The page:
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Coast-to-Coast for End Polio Now

4 May

[UPDATED 30 June 2011, 4:58 PM]

I am now three days away from leaving on my coast-to-coast hike across Scotland to raise money for Rotary’s End Polio Now campaign! On Sunday, I will set forth from the town of Montrose on Scotland’s east coast, and will arrive at the Atlantic Ocean two weeks later at the Knoydart peninsula, one of the British mainland’s most westerly points. My 200-mile route passes through some of Scotland’s most rigorous terrain, including a summit of Ben Nevis, the highest point of the British Isles! I have been very busy the past few days making last minute preparations, checking my maps, and packing my gear. I can’t wait to get out on the trail and see Scotland the best way I know how—one step at a time.

So far I have raised about $1,000 for End Polio Now, and my goal is to reach $3,000 before I return to the US in September (roughly equivalent to $15 per mile walked). If you are interested in making a donation, please follow this link to my CrowdRise.com donation website and click on the big orange button that says “DONATE.” It’s easy, safe, and for an excellent cause. All donations go directly to the End Polio Now campaign.

For the latest updates on my hike, follow me on Twitter. I’ll be trying to post something every day while I am out on the trail, so check back frequently!

—Robert

[Original post follows below]

So…it’s been a while since I’ve posted, about six months or so I think. As you have probably noticed, I have been more interested in photography than writing as of late. That being said, I am planning something exciting for this summer that I thought I should bring to your attention.

But before I get there, a brief answer to “How’s Scotland been recently?” It’s been quite lovely actually. The weather has been fantastic for the past few weeks, full of long sunny days and blue sky. I finished my semester over a month ago and am getting ready for final exams. I also went back to Texas for a few weeks in there, which was really nice. I’ve been making lots of friends with other students in my program, who are from all over the world. So I am here for the summer, working on my dissertation and then coming back to the states in the fall. Okay, that’s enough of that, let’s get to the exciting bit.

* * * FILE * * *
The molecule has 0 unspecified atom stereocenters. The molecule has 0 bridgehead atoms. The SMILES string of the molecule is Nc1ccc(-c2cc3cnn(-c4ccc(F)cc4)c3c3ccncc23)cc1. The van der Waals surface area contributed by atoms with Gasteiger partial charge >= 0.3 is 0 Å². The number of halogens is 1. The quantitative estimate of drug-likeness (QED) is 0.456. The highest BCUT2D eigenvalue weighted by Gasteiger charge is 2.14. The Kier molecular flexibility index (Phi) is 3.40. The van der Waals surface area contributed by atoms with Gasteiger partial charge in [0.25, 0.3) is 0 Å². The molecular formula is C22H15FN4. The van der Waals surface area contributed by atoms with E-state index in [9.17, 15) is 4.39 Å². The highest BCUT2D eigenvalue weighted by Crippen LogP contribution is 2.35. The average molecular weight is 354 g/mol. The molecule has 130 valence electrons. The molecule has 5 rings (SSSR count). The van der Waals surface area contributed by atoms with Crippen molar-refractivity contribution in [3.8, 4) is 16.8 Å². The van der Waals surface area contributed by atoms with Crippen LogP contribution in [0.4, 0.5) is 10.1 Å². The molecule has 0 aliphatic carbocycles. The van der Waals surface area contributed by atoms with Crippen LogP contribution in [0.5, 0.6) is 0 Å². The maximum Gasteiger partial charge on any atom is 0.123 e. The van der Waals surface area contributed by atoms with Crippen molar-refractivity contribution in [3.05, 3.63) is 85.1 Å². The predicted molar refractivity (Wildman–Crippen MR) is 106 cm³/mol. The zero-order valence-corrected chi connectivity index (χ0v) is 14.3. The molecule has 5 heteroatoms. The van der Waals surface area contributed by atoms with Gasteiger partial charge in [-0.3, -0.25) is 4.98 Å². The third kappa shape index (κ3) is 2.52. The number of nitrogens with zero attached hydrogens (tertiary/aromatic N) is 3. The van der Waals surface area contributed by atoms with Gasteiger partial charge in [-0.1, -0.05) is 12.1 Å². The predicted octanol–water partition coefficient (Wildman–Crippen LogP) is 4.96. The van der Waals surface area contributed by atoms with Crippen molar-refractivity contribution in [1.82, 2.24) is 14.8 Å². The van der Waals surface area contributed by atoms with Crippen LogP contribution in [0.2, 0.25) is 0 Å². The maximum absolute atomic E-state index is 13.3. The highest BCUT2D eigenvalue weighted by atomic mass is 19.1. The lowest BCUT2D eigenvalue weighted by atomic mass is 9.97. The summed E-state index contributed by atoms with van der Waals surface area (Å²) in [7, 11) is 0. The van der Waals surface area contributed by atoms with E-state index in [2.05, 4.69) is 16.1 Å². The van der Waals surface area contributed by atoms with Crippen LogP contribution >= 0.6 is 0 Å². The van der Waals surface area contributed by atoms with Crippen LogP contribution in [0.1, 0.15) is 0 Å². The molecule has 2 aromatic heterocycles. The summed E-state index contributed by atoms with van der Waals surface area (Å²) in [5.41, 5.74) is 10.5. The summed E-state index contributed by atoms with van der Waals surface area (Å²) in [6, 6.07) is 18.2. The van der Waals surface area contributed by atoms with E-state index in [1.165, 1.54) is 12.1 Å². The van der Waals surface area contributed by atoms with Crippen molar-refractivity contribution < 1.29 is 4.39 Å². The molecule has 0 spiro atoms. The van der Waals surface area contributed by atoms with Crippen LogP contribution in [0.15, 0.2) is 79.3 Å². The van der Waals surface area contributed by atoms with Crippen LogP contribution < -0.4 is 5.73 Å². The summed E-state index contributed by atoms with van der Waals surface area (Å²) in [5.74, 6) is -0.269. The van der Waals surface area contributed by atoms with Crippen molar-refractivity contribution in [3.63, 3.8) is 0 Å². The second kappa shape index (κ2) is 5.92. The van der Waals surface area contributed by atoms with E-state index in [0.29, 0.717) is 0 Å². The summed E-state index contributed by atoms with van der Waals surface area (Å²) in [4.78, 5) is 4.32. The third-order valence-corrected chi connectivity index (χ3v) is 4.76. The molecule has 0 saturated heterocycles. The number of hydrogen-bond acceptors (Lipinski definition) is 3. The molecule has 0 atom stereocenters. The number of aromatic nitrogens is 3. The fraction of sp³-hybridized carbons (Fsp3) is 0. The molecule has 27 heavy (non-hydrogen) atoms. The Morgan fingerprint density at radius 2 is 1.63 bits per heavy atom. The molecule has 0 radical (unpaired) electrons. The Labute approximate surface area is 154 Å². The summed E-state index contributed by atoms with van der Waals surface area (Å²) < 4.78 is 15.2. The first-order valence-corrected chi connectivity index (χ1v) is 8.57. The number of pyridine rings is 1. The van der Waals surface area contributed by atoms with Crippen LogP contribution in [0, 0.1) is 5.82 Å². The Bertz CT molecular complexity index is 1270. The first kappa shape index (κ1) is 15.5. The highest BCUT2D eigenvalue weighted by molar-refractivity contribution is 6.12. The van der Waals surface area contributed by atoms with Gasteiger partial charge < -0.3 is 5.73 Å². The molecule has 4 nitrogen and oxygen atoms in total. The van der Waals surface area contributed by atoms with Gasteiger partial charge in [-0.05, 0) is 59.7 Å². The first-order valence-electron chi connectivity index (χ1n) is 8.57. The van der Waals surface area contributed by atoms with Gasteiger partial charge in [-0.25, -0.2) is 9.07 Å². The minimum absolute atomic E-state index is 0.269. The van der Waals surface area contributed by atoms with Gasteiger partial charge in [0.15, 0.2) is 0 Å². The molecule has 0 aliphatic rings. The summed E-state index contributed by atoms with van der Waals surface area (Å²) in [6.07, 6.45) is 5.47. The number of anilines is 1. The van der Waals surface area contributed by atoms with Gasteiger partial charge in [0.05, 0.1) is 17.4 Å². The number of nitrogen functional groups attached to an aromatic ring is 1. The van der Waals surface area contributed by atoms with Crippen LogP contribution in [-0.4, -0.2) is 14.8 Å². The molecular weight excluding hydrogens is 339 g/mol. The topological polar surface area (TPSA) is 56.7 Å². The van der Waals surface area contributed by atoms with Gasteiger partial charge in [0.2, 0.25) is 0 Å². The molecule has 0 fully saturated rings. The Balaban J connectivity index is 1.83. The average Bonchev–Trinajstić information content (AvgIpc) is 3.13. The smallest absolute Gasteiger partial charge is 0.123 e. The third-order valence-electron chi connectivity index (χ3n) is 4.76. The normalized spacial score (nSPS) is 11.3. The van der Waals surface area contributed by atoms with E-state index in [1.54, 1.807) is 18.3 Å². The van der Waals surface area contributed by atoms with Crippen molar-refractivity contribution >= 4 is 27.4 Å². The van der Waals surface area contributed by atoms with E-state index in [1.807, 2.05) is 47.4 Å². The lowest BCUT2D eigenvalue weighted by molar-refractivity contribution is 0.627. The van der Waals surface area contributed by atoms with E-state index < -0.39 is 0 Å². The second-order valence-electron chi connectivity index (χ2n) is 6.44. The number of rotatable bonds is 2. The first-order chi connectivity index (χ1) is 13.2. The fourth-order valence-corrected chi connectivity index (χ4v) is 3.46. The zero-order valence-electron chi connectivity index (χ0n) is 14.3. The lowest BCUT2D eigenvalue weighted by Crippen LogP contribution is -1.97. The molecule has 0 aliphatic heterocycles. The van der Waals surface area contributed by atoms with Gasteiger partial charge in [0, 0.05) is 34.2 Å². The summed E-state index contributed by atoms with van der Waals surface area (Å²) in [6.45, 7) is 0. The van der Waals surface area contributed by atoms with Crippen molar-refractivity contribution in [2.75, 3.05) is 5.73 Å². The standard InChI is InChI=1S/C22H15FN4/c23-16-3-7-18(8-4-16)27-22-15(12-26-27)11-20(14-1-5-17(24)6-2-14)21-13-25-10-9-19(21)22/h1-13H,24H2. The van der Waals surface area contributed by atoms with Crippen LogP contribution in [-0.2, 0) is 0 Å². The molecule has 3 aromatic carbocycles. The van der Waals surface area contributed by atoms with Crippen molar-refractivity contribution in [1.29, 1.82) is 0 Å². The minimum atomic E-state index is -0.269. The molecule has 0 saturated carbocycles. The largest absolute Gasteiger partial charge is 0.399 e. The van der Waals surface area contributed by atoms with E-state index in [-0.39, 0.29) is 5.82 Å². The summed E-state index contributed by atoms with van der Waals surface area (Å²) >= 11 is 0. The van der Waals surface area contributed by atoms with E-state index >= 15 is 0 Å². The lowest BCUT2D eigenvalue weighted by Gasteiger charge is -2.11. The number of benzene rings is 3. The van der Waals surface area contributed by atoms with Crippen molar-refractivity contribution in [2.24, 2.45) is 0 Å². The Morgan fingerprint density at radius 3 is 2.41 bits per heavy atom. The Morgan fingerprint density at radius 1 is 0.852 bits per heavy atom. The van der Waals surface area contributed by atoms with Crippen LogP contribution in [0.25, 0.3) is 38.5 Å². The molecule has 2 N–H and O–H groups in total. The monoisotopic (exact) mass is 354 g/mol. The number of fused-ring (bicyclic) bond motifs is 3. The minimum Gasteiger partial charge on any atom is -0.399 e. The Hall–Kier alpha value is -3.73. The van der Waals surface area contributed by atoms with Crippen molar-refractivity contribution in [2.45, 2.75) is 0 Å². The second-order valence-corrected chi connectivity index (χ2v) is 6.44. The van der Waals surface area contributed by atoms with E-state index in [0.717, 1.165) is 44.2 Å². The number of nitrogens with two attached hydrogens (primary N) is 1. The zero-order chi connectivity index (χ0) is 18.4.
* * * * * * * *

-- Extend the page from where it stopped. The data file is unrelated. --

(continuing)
I am going to walk across Scotland, from the Atlantic Ocean to the North Sea. It’s roughly a 200 mile trek, should take about two weeks. Oh, I’m going to use the hike to raise money for Rotary’s End Polio Now campaign, which I think is one of the most important charities in the world today. My goal is to raise £2,000/$3,000, or enough to vaccinate about 6,000 children against this devastating disease.

As many of you know, a few years ago I hiked from Maine to Georgia along the Appalachian Trail. Although this trip will be similar in many ways, it will have its own unique set of challenges. For instance, there is no single coast-to-coast trail in Scotland. Instead, I’ll make my way across the island by piecing together a variety of different paths, including deerstalking trails, range-rover tracks, old military roads, and good old-fashioned bushwhacking.